Monday, December 19, 2016

Daily Corrections Clips


CDCR NEWS

Don Thompson,  The Associated Press

California is installing nearly 1,000 sophisticated metal detectors, scanners and secret security cameras at its prisons in its latest attempt to thwart the smuggling of cellphones, thousands of which continue to flood the prisons despite previous efforts.

Officials say the phones can be used to coordinate everything from attacks in prison to crimes on the street, yet they have thus far been unable to prevent even high-security inmates like cult killer Charles Manson from repeatedly getting the devices that are illegal behind bars.

CALIFORNIA INMATES

Jess Sullivan, Daily Republic

FAIRFIELD — More than three years after being sentenced to 68 years to life in prison, an appellate court moved forward Friday on the efforts of a 20-year-old former Vacaville resident to get his conviction and sentence overturned.

The Court of Appeal scheduled oral arguments for Alexander Cervantes’ challenge of his 2013 conviction and sentence. Cervantes’ attorneys are set to make their case Jan. 17 to a three-justice appellate panel in San Francisco.

Cervantes, then 14, broke into a Vacaville home in December 2010 and attacked a 13-year-old girl and her 1-year-old baby brother. He stabbed them both repeatedly and he raped and sodomized the girl before he passed out. Police found him asleep on a blood-soaked bed after the girl managed to escape and called 911.

CALIFORNIA PRISONS

Michael Anthony Adams , KXTV

A few weeks ago, ABC10 caught word that a bunch of computers were being donated to an East Sacramento middle school. Cool, right? Students, in need of computers, get computers.

But it turns out those machines were fixed up by kids not much older than the ones receiving them. The only difference? The kids refurbishing those computers are doing so from behind bars.

ABC10 started looking into the program, which is run by the California Prison Industry Authority, and found that they've accomplished something many communities and lawmakers are grappling with: how to improve recidivism rates and slow down repeat offenders.

Susan Hiland, Daily Republic

FAIRFIELD — Mission Solano’s Bridge to Life Center got a surprise boost Saturday from an unlikely source.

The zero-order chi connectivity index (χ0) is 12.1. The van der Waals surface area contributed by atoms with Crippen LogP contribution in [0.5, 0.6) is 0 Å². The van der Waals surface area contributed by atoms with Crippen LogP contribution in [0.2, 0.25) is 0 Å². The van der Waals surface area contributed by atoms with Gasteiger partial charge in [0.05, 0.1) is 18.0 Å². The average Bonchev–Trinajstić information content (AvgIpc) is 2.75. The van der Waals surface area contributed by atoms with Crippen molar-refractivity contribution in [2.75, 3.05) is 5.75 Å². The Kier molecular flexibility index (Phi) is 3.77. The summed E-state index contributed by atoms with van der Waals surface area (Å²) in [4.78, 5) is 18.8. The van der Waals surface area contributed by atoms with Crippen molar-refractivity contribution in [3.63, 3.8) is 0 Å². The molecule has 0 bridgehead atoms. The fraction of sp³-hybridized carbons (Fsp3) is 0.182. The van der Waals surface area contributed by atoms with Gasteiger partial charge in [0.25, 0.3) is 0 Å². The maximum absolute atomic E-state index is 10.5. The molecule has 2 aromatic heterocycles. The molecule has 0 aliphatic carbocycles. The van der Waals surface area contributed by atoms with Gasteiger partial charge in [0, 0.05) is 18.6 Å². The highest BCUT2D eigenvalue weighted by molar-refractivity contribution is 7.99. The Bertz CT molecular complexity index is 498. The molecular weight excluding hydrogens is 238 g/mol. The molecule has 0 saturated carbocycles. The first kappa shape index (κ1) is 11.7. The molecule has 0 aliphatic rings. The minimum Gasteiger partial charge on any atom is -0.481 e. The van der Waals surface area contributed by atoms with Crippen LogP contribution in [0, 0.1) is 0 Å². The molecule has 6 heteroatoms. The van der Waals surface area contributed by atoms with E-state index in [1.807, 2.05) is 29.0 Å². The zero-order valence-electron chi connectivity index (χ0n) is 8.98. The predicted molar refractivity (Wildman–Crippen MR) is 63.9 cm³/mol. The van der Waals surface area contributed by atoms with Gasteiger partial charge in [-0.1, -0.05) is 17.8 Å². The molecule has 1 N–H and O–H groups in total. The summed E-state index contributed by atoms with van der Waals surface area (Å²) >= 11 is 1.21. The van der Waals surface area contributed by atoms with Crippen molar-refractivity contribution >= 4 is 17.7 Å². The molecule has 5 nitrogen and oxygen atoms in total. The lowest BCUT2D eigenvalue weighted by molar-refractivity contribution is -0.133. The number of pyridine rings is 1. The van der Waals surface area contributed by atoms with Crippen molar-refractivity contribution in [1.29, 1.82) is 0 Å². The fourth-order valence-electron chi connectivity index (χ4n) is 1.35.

Robert Fox, warden at California Medical Facility in Vacaville, teamed up with Mission Solano to give the men’s lounge a bit of a facelift with a new floor, furniture and a big screen television. All of this was made possible by the medical facility staff’s donations.

“We started planning a few months ago for this,” said David Maldonado, communication resource manager for CMF.

Kerry Klein, Bakersfied.com

Richard Nuwintore was barely three weeks into his sentence at Taft Correctional Institution when he began to cough and experience chest pain. Within a few days, it was obvious something was wrong.

“I could touch my skin and I was really hot,” Nuwintore said. “I had the coughing, the night sweat. My appetite was gone. I couldn't eat. I couldn't swallow, and I was losing weight really, really fast.”

A diagnosis arrived after X-rays and blood tests: valley fever, a fungal disease endemic to dusty areas of California and Arizona. Kern County, where Taft is located, has the highest rate of valley fever cases of any county in California. Originally a refugee from the east African country of Burundi, Nuwintore had never heard of the disease before arriving at Taft.

The ‘heartbreaking’ rise in self-inflicted deaths at California Institution for Women has sparked concerns, prevention measures.
David Downey, The Press Enterprise

Freida Rocha was half her sister Erika’s age. But the two had much in common.

Though Erika was 35, and Freida, 18, both were 5 feet 2 inches tall. Their smiles were nearly identical. They loved to catch lizards.

And the half-sisters planned to attend concerts and share a room in stepmother Linda Reza’s La Verne home after Erika Rocha’s release from the California Institution for Women in Chino – which they hoped would come sometime in 2016.